200 Years of Pride and Prejudice

pride and prejudic


“I must confess that I think her as delightful a character as ever appeared in print, and how I shall be able to tolerate those who do not like her at least, I do not know.” Jane Austen




I can certainly relate to her to her feelings. Rejections of beloved characters suck. You can spin them anyway you please, but they’re still hard to swallow. Having said that I have a confession to make. I’ve never read Jane Austen. I’ve tried (not very hard) and given up (too lazy to continue). I’ve plans to change this lack. The long anticipated months of July and August will see me toting around a copy of Pride and Prejudice. After my adventures of reading Jane Eyre last summer I’m encourage to give another classic a go. And 2013 is the 200th anniversary of it’s publication.

200 hundred years of Lizzie Bennet.

“Only the deepest love will persuade me into matrimony, which is why I will end up an old maid.” Lizzie Bennet, Pride and Prejudice

200 hundred years of Mr. Darcy.

“She is tolerable; but not handsome enough to tempt me; I am in no humour at present to give consequence to young ladies who are slighted by other men. You had better return to your partner and enjoy her smiles, for you are wasting your time with me.” Mr. Darcy, Pride and Prejudice

While I may not have read the book I’m familiar with the story having watched the 2005 movie version many times. You know, on those days when you need to experience some time travel to get you through the day. Usually shared with obscene amounts of chocolate and balanced by cups of hot tea. But last night I watched a live theater adaption by Christina Calvit and directed by Marti Maraden. Done in the round at the Globe Theatre here in Regina, it was an ambitious undertaking. Very few props, as is the tradition, the insightful costuming helped tell the story and give a sense of place and time in Regency England. It was a delightful mix of veteran actors and graduates of the most recent Globe Theatre Actor Conservatory program. An enchanting combination of experience and innocence.

After being mocked during a recent suppertime conversation about the man to woman ratio in films and tv, it was refreshing to sit and enjoy a story showcasing women with men playing generally supporting roles. Pick a drama, count the female roles versus male roles. Of my favorites, H5O – three males cops, one female. Sherlock – One female Sherlock in training, the rest males (unless they’re a victim). NCIS (either one) – three male agents, one female. Longmire – One sheriff, two male deputies, one female deputy. The Vampire Dairies – Elana caught between two brothers.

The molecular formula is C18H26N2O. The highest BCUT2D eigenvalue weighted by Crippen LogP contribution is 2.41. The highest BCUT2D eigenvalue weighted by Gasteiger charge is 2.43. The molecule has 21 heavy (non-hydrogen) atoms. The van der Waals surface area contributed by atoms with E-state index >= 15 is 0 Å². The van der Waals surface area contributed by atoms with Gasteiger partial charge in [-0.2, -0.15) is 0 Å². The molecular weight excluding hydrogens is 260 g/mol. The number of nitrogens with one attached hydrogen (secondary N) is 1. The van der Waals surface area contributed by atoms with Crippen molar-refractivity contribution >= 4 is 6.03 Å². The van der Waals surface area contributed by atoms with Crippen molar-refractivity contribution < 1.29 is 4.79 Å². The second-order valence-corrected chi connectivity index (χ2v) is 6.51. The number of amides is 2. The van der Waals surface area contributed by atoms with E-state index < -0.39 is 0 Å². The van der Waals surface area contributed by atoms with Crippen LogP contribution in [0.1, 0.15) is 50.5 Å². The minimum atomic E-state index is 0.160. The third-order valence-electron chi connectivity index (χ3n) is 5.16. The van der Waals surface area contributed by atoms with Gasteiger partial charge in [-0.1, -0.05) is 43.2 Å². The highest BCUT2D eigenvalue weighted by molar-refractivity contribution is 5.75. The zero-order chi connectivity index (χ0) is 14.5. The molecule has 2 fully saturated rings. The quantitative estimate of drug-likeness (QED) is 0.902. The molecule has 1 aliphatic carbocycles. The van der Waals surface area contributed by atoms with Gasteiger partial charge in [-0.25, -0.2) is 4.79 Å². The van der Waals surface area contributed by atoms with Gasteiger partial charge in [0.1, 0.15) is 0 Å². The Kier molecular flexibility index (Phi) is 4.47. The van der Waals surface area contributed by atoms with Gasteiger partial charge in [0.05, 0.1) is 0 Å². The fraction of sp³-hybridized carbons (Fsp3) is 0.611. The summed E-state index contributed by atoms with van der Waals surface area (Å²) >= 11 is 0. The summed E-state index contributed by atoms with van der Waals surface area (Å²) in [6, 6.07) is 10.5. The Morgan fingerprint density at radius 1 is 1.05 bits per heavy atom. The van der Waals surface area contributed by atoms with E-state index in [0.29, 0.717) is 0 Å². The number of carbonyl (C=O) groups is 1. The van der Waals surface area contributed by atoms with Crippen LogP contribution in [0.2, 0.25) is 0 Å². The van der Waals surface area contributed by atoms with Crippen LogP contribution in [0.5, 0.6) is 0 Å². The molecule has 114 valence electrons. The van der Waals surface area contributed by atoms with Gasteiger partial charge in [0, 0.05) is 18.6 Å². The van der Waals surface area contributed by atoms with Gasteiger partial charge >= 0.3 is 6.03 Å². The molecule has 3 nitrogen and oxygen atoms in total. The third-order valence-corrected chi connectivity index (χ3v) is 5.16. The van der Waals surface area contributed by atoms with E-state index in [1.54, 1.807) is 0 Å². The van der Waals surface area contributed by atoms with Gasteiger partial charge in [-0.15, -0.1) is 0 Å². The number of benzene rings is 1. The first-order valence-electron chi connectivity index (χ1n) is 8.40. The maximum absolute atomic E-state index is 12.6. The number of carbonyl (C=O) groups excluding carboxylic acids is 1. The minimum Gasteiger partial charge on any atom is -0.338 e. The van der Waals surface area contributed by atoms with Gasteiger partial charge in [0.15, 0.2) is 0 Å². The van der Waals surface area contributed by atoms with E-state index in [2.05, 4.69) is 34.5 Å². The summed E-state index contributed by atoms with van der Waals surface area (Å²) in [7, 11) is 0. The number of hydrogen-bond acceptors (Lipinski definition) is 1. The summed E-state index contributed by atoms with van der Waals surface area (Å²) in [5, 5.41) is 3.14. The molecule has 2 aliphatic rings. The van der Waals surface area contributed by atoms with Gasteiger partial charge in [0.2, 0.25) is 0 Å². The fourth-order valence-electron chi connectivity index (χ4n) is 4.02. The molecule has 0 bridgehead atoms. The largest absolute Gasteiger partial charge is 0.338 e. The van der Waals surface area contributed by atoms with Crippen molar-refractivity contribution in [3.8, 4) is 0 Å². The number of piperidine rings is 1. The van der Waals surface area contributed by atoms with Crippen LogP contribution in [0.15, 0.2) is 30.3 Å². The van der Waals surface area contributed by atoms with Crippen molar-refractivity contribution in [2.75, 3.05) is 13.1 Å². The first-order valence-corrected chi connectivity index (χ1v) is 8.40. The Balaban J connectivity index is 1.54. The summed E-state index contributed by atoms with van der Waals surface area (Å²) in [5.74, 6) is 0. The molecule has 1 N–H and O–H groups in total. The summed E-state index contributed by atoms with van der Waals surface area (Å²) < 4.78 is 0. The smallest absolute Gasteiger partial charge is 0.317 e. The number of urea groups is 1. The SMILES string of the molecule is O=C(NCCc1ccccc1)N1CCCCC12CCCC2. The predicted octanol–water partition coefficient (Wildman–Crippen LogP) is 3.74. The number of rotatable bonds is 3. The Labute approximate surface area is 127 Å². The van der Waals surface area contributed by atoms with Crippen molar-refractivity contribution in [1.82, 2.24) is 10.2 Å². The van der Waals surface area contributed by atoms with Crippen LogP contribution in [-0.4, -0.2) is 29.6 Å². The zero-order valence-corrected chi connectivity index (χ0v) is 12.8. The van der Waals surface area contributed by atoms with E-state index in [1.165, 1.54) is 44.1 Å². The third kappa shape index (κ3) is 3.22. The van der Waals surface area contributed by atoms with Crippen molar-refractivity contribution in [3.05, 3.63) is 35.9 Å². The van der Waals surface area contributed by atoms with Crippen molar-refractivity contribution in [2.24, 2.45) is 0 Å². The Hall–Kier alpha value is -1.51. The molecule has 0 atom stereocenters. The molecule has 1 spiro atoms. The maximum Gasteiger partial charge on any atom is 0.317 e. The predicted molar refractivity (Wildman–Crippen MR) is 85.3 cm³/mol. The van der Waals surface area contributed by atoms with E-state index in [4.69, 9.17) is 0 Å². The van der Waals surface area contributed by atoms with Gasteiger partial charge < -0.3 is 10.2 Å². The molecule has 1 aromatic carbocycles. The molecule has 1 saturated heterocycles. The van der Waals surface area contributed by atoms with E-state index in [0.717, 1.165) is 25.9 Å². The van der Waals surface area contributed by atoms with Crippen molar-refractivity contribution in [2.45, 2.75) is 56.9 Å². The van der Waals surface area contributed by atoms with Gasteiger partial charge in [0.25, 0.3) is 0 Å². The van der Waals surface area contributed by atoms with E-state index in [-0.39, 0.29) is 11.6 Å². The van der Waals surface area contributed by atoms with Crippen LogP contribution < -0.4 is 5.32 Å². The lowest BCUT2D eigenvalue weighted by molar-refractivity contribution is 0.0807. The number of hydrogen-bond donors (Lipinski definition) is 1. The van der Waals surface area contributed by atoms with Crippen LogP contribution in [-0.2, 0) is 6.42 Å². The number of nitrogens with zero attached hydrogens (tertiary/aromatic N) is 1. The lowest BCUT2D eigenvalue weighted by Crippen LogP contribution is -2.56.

But I digress.

Her stories are love stories. And relevant today. We still struggle to understand each other. She gifted her characters with the courage to choose happiness. We still search for it. No matter your gender.

Have you read Pride and Prejudice? Seen the movie? The play? Care to give an opinion?

Is There a Secret Formula to Creating Strong Female Characters?

“It was character that got us out of bed, commitment that moved us into action, and discipline that enabled us to follow through.”  Zig Ziglar:

Nope, no secret formula. But in my mind there are a few requirements.

Confidence: No surprise there. Confidence is incredibly appealing. It affects how we feel, our behavior towards others, and the outcome of any undertaking. It creates a heroine who is more powerful, more in control, and more satisfied. They expect equality, cooperation, and respect whether they bus tables or run companies. Whether they run a daycare or a country.

Passion: A heroine can be down and out, discouraged beyond belief, have lost hope. But once that fire within has been stoked it allows her to live life, experience it, and claim it. She does not live a life of temperance. When she regales her grandchildren with stories of her past, her tales are met with wide eyes and open mouths.

Determination: There is no superpower greater than determination. She will let nothing stand in her way. There is no obstacle big enough, no danger great enough to keep her from her goal. From winning. Because who can afford to lose if the life of their children is on the line? Their patient’s life? A total stranger’s?

Strength: Often the ‘flight’ or ‘fight’ response is a luxury they can’t afford. Someone has to be around to look after the kids, the dog, the house, the neighborhood, the community. Women are the fixers. The multitaskers. The gatherers. They can be the hunters. The thief in the night. They can be whatever they have to be to survive.

Commitment: They know the cost of responsibility and are willing to pay it. When all seems lost they do not allow the feeling of wanting to quit to overpower their commitment. There is no ‘taking your best shot’, there is only try harder.

Purpose: The foundation for all the rest of it. To know what they are to do and why. Not to be confused with wanting power over something or someone else. It does not need to be about conquest and supremacy. It is deeply personal. It is passionate. It is backed up with thoughts, words and deeds. It will be evident in how she feels, heals, creates, and shapes her future.

“Beauty is a true expression of who you are. The coolest girls are never the ones that have the prettiest face or the best bodies; they’re the ones with their own unique style and look. They are the ones who are true to who they are.”   Wendy Zomnir

There you have it. My take on heroines. I’d love to hear your thoughts or have you add to the list!